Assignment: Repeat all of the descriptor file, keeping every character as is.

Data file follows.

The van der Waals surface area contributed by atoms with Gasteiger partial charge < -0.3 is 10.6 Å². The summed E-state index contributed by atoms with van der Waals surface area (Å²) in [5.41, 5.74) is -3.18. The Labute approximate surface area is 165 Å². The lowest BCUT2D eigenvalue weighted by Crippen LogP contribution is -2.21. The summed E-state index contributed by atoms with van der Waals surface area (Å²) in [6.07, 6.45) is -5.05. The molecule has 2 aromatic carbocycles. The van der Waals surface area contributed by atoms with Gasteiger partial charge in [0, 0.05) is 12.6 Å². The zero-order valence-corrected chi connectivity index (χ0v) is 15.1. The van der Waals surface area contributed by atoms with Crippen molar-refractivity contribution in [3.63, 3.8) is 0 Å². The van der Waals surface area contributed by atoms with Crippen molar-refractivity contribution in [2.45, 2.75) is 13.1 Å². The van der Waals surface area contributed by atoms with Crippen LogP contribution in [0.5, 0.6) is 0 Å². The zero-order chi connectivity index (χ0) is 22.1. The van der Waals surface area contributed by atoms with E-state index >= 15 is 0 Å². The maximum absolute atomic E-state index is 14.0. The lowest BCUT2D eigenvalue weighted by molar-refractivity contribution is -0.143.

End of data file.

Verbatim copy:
The van der Waals surface area contributed by atoms with Gasteiger partial charge < -0.3 is 10.6 Å². The summed E-state index contributed by atoms with van der Waals surface area (Å²) in [5.41, 5.74) is -3.18. The Labute approximate surface area is 165 Å². The lowest BCUT2D eigenvalue weighted by Crippen LogP contribution is -2.21. The summed E-state index contributed by atoms with van der Waals surface area (Å²) in [6.07, 6.45) is -5.05. The molecule has 2 aromatic carbocycles. The van der Waals surface area contributed by atoms with Gasteiger partial charge in [0, 0.05) is 12.6 Å². The zero-order valence-corrected chi connectivity index (χ0v) is 15.1. The van der Waals surface area contributed by atoms with Crippen molar-refractivity contribution in [3.63, 3.8) is 0 Å². The van der Waals surface area contributed by atoms with Crippen molar-refractivity contribution in [2.45, 2.75) is 13.1 Å². The van der Waals surface area contributed by atoms with Crippen LogP contribution in [0.5, 0.6) is 0 Å². The zero-order chi connectivity index (χ0) is 22.1. The van der Waals surface area contributed by atoms with E-state index >= 15 is 0 Å². The maximum absolute atomic E-state index is 14.0. The lowest BCUT2D eigenvalue weighted by molar-refractivity contribution is -0.143.